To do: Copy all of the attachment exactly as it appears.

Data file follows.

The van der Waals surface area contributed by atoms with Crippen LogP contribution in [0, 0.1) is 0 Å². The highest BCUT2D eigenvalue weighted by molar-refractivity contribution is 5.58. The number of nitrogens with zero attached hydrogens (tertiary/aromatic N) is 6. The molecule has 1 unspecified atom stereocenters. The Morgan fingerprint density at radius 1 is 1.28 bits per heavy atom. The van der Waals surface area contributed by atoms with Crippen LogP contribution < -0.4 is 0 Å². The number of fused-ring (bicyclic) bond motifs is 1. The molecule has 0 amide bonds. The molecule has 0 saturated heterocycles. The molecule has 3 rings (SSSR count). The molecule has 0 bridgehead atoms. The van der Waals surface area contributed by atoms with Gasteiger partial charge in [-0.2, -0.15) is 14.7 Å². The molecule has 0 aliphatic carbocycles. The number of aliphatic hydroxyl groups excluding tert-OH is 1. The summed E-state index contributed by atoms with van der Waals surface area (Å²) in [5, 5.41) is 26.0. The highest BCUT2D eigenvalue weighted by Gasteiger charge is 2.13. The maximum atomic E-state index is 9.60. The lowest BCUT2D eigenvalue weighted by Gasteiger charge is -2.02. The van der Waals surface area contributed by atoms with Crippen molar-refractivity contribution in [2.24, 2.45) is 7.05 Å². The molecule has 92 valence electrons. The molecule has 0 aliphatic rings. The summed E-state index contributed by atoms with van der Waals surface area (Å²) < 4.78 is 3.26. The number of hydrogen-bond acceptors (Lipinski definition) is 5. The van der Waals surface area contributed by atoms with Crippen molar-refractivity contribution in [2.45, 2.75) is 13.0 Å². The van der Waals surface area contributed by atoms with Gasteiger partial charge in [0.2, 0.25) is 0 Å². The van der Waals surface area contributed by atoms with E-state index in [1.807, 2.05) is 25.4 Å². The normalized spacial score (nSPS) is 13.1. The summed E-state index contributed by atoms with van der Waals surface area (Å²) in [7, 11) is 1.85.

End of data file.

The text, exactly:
The van der Waals surface area contributed by atoms with Crippen LogP contribution in [0, 0.1) is 0 Å². The highest BCUT2D eigenvalue weighted by molar-refractivity contribution is 5.58. The number of nitrogens with zero attached hydrogens (tertiary/aromatic N) is 6. The molecule has 1 unspecified atom stereocenters. The Morgan fingerprint density at radius 1 is 1.28 bits per heavy atom. The van der Waals surface area contributed by atoms with Crippen LogP contribution < -0.4 is 0 Å². The number of fused-ring (bicyclic) bond motifs is 1. The molecule has 0 amide bonds. The molecule has 0 saturated heterocycles. The molecule has 3 rings (SSSR count). The molecule has 0 bridgehead atoms. The van der Waals surface area contributed by atoms with Gasteiger partial charge in [-0.2, -0.15) is 14.7 Å². The molecule has 0 aliphatic carbocycles. The number of aliphatic hydroxyl groups excluding tert-OH is 1. The summed E-state index contributed by atoms with van der Waals surface area (Å²) in [5, 5.41) is 26.0. The highest BCUT2D eigenvalue weighted by Gasteiger charge is 2.13. The maximum atomic E-state index is 9.60. The lowest BCUT2D eigenvalue weighted by Gasteiger charge is -2.02. The van der Waals surface area contributed by atoms with Crippen molar-refractivity contribution in [2.24, 2.45) is 7.05 Å². The molecule has 92 valence electrons. The molecule has 0 aliphatic rings. The summed E-state index contributed by atoms with van der Waals surface area (Å²) < 4.78 is 3.26. The number of hydrogen-bond acceptors (Lipinski definition) is 5. The van der Waals surface area contributed by atoms with Crippen molar-refractivity contribution in [2.45, 2.75) is 13.0 Å². The van der Waals surface area contributed by atoms with Gasteiger partial charge in [0.2, 0.25) is 0 Å². The van der Waals surface area contributed by atoms with E-state index in [1.807, 2.05) is 25.4 Å². The normalized spacial score (nSPS) is 13.1. The summed E-state index contributed by atoms with van der Waals surface area (Å²) in [7, 11) is 1.85.